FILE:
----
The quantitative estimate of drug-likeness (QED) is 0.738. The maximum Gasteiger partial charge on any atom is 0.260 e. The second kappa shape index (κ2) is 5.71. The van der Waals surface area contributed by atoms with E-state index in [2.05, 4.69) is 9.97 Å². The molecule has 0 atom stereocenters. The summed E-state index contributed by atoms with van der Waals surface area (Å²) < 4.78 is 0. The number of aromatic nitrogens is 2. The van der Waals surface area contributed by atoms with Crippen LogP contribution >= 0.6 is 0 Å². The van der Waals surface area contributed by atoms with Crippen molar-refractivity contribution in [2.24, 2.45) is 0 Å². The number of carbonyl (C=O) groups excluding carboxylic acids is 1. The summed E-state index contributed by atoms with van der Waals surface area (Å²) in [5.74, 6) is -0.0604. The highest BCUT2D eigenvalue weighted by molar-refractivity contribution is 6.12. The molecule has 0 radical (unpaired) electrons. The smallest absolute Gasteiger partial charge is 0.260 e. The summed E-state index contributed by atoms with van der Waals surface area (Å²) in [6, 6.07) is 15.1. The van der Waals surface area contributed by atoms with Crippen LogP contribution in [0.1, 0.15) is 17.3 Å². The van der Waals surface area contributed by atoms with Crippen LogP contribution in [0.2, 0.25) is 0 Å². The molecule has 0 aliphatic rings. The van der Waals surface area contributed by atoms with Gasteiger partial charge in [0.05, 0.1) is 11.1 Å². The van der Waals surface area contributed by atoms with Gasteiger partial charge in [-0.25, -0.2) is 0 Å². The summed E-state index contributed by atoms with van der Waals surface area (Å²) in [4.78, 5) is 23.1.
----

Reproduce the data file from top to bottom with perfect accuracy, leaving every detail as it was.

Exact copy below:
The quantitative estimate of drug-likeness (QED) is 0.738. The maximum Gasteiger partial charge on any atom is 0.260 e. The second kappa shape index (κ2) is 5.71. The van der Waals surface area contributed by atoms with E-state index in [2.05, 4.69) is 9.97 Å². The molecule has 0 atom stereocenters. The summed E-state index contributed by atoms with van der Waals surface area (Å²) < 4.78 is 0. The number of aromatic nitrogens is 2. The van der Waals surface area contributed by atoms with Crippen LogP contribution >= 0.6 is 0 Å². The van der Waals surface area contributed by atoms with Crippen molar-refractivity contribution in [2.24, 2.45) is 0 Å². The number of carbonyl (C=O) groups excluding carboxylic acids is 1. The summed E-state index contributed by atoms with van der Waals surface area (Å²) in [5.74, 6) is -0.0604. The highest BCUT2D eigenvalue weighted by molar-refractivity contribution is 6.12. The molecule has 0 radical (unpaired) electrons. The smallest absolute Gasteiger partial charge is 0.260 e. The summed E-state index contributed by atoms with van der Waals surface area (Å²) in [6, 6.07) is 15.1. The van der Waals surface area contributed by atoms with Crippen LogP contribution in [0.1, 0.15) is 17.3 Å². The van der Waals surface area contributed by atoms with Crippen LogP contribution in [0.2, 0.25) is 0 Å². The molecule has 0 aliphatic rings. The van der Waals surface area contributed by atoms with Gasteiger partial charge in [0.05, 0.1) is 11.1 Å². The van der Waals surface area contributed by atoms with Gasteiger partial charge in [-0.25, -0.2) is 0 Å². The summed E-state index contributed by atoms with van der Waals surface area (Å²) in [4.78, 5) is 23.1.